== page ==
Ortberg - 4-MAT - - HIGHLY RECOMMENDED READING!
Every chapter in this book confronted and encouraged me in some way. I related to so many of the examples used by the author and I felt grateful to know I am not alone in these struggles. Most powerful to me was the section about Mabel (pp. 22-25). Last week I had several "OFU" days - days when I just feel Old, Fat, and Ugly - which is unusual for me as I have become far more accepting of my single status in life, but last week was really hard. Additionally at that time, I was engaged in a blog communication defending my contention that, contrary to REBT theory, people "need" love and acceptance. Reading about Mabel really opened my eyes and convicted my heart of the petty, self-centered thinking I had been engaged in. Through Mabel's story, I realized that we really don't "need" human companionship or love or acceptance - all we really need - all I really need - is a deeply intimate relationship with my Lord.
A second section that struck home was the story of Hank, specifically as it related to the lack of expectation for change. My dad is a "Hank" and though I and others in our family still pray hopefully for change, I don't think any of us really expects it anymore. Through the years we have come to a complacent belief that "he is what he is" and we have forgotten that he was created to be so much more - that he is eternal splendor in the making. I needed this reminder.
I appreciated every page and every section of this book. The only problem I have with it is that I think I will have to read it again and again until I get all the principles solidly planted in my brain. It is not a book of "do this for 5 minutes a day and you can be spiritual." Rather, it is a practical guide to a spiritual lifestyle. In fact, because of the negative "check it off the list" connotation associated with the word "discipline," the subtitle "spiritual disciplines for ordinary people" might have been better phrased, "aspects of a spiritual lifestyle for ordinary people."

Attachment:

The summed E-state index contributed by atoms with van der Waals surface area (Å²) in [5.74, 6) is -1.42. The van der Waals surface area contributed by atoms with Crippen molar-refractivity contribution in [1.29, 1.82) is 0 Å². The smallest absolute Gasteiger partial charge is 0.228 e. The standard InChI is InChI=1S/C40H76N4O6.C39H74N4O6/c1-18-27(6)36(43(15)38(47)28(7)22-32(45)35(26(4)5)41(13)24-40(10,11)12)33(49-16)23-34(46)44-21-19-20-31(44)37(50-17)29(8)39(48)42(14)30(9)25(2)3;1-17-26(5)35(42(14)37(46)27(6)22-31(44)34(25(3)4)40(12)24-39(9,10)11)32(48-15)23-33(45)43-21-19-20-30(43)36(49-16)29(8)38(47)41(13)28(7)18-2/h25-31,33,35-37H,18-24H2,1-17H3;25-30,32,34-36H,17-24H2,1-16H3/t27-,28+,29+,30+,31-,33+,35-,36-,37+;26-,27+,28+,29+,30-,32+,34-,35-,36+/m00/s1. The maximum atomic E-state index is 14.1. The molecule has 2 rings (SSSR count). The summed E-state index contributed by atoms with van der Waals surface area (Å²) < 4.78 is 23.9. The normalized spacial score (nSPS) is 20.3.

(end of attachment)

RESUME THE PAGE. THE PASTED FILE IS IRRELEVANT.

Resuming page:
As a result of reading this book, I have several new perspectives on life and I believe a much better perspective of future clients. Through my education thus far, it has been emphasized (and rightly so) that, as Christians, we need to view our clients in the light of Scripture - the Imago Dei. Ortberg's quote of C.S. Lewis (p. 17) brings this to a whole new level for me. Clients are either "everlasting splendors" or "immortal horrors" in the making. It is my job to encourage transformation to the former from the latter. This is eternal work we are engaged in.
Before reading this book, I would have automatically encouraged my clients to a specific set of "spiritual disciplines" - i.e. read the Bible 5 minutes a day, pray 5 minutes a day, and so forth - the standard measurements for spirituality so popular in our religious culture today. Though these things are not wrong, per se, now I will be far more sensitive to my client's temperament, gifts and season of life and will endeavor to wisely help them to develop their own unique spiritual lifestyle.
On a personal level, I intend to incorporate every principle discussed in this book into my own life. There are so many valuable concepts and principles in this book that I believe will help me cease to measure my spiritual life by tasks and begin to see it grow through internal changes. I have some weeks coming up when I will not be taking classes and I am anxiously awaiting that time so I can re-read this book more slowly and begin to determinedly put into practice the principles and concepts therein!